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You Simply Cannot Explain Gregg Williams’s Horrendous Play Call

Henry Rugg III
Photo by Al Bello/Getty Images

If you haven’t yet seen how the Jets lost a game to the Raiders yesterday, I offer this advice in all sincerity: Do not look upon the play. I do not believe it is safe for a human being to torment their mind with questions that Gregg Williams’s final defensive call of the game demands to be asked. To have seen that play is to have seen one of Lovecraft’s horrors up close—the madness of it, the inexplicable terror of it, will never leave your mind. You will never stop asking yourself one question: “Why the fuck did Gregg Williams do that?”

It’s a question that seemingly the entire football world has been trying to answer ever since Henry Ruggs III glided into the end zone for a game-winning touchdown with one hopeless defender trailing behind him. How could any defensive coordinator, with his team up by four, the opponent with the ball near the 50, and 13 seconds left on the clock, call an all-out blitz with no safeties over the top? It was, according to ESPN Stats and Info, a call that has possibly never been made before.

Williams did not speak to reporters after the game, and everyone who did seemed to be at a complete loss. “It is what it is,” said quarterback Sam Darnold.

“That situation, just has to be a better call. We gotta execute, but you gotta help us out at the same time,” said defensive back Marcus Maye.

“These players deserve better than going through that,” said head coach Adam Gase.

It’s not surprising, then, that some smelled a fix. The Jets, now 0-12 after yesterday’s loss, have a good chance to lock down the privilege of drafting Trevor Lawrence in next year’s draft, and defeating the Raiders would have added some unwanted friction to their journey to the bottom. So you can’t really blame anyone for seeing Williams’s call—perhaps the stupidest play call in the history of football!—and thinking that the Jets were trying to give up a game-winning touchdown in that situation.

But here’s the trouble with applying any conspiratorial thinking to this mess: Williams has no reason to take a dive. There’s absolutely no chance that he or anyone else on the Jets’ coaching staff is going to be around next season, and so it wouldn’t really make sense for Williams, who will be sent home to his couch in a matter of weeks, to throw a game in order to make sure Lawrence ends up in New York. The nearest I can get to making sense of the fix theory is that Williams might despise Gase so much that he is willing to do whatever it takes to get Gase fired. That would be an extremely rotten thing to do, but Williams is an extremely rotten person.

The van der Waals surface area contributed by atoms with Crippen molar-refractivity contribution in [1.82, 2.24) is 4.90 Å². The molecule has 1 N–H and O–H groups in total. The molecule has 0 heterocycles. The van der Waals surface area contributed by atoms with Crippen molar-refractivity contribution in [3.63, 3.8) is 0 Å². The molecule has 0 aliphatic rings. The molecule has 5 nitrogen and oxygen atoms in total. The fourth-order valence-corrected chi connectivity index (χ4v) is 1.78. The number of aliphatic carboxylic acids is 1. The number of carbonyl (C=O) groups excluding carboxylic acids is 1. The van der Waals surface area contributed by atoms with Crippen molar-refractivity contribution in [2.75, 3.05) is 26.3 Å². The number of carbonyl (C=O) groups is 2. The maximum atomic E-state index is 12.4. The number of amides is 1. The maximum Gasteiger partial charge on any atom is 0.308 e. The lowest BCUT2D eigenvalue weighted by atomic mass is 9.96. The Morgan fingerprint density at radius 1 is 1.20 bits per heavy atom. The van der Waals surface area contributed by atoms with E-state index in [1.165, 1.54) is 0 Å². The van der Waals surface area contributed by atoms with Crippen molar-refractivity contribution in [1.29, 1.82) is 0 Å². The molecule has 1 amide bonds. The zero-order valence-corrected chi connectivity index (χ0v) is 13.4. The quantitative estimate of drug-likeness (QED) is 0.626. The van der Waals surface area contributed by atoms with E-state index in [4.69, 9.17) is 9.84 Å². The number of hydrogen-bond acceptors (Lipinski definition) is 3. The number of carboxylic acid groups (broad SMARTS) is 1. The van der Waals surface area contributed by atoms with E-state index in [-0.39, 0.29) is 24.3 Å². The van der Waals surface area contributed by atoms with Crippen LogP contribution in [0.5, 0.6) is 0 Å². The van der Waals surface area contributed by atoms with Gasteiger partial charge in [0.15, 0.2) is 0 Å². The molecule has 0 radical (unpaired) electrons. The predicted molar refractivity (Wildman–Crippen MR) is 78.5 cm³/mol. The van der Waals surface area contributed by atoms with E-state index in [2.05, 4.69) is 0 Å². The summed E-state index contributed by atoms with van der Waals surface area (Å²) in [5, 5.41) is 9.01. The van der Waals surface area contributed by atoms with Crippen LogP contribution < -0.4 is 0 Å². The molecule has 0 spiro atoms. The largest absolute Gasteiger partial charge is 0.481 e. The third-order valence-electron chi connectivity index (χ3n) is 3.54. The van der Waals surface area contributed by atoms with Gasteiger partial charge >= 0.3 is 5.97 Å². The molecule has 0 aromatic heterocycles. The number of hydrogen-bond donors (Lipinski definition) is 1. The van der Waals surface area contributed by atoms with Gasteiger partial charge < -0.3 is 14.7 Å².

Former NFL quarterback Dan Orlovsky offered up a different explanation, which is that Williams has previously called for all-out blitzes in late-game situations where his opponent needs to throw deep, and that doing so on Sunday was just a continuation of his football philosophy. To buy this explanation requires one to believe that Williams thinks himself so smart, so clearly superior to every other defensive coordinator that has ever come before him, that he would make a play call that defies all wisdom and logic. Given everything we know about Williams, that’s not actually all that hard to believe.

And thus we have landed on perhaps the most terrifying explanation of all. We are now saddled with the knowledge that in this world exists a man who is so arrogant, so assured of the superiority of his own rotten intellect, that he would willingly, with clear eyes and clear purpose, call for a Cover 0 blitz and leave a receiver who ran a 4.2 40-yard dash in single coverage on a play where his team’s only job was to prevent a 46-yard touchdown.

How can this be? How can the world produce a mind like that?

Update (11:21 a.m. ET): Fired!

Dear god, let that play be the last call Williams ever makes in the NFL.